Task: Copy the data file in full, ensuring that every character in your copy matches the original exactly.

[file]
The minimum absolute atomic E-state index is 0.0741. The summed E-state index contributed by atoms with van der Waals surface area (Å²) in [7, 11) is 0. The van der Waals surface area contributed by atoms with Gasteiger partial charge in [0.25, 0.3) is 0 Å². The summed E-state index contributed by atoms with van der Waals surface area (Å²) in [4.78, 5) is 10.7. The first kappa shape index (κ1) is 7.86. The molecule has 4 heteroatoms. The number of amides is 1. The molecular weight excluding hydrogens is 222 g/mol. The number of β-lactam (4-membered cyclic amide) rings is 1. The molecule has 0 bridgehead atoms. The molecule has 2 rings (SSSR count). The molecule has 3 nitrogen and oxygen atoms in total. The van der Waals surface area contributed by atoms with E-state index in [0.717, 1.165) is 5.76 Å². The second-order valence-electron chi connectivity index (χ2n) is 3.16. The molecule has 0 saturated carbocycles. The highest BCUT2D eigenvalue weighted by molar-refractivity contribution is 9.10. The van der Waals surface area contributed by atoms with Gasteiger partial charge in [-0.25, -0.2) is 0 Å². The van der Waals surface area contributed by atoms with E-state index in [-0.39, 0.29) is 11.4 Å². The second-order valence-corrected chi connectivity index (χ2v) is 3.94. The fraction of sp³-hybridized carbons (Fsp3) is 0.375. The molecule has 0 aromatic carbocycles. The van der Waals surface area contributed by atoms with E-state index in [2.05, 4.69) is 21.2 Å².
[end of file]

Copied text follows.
The minimum absolute atomic E-state index is 0.0741. The summed E-state index contributed by atoms with van der Waals surface area (Å²) in [7, 11) is 0. The van der Waals surface area contributed by atoms with Gasteiger partial charge in [0.25, 0.3) is 0 Å². The summed E-state index contributed by atoms with van der Waals surface area (Å²) in [4.78, 5) is 10.7. The first kappa shape index (κ1) is 7.86. The molecule has 4 heteroatoms. The number of amides is 1. The molecular weight excluding hydrogens is 222 g/mol. The number of β-lactam (4-membered cyclic amide) rings is 1. The molecule has 0 bridgehead atoms. The molecule has 2 rings (SSSR count). The molecule has 3 nitrogen and oxygen atoms in total. The van der Waals surface area contributed by atoms with E-state index in [0.717, 1.165) is 5.76 Å². The second-order valence-electron chi connectivity index (χ2n) is 3.16. The molecule has 0 saturated carbocycles. The highest BCUT2D eigenvalue weighted by molar-refractivity contribution is 9.10. The van der Waals surface area contributed by atoms with Gasteiger partial charge in [-0.25, -0.2) is 0 Å². The van der Waals surface area contributed by atoms with E-state index in [-0.39, 0.29) is 11.4 Å². The second-order valence-corrected chi connectivity index (χ2v) is 3.94. The fraction of sp³-hybridized carbons (Fsp3) is 0.375. The molecule has 0 aromatic carbocycles. The van der Waals surface area contributed by atoms with E-state index in [2.05, 4.69) is 21.2 Å².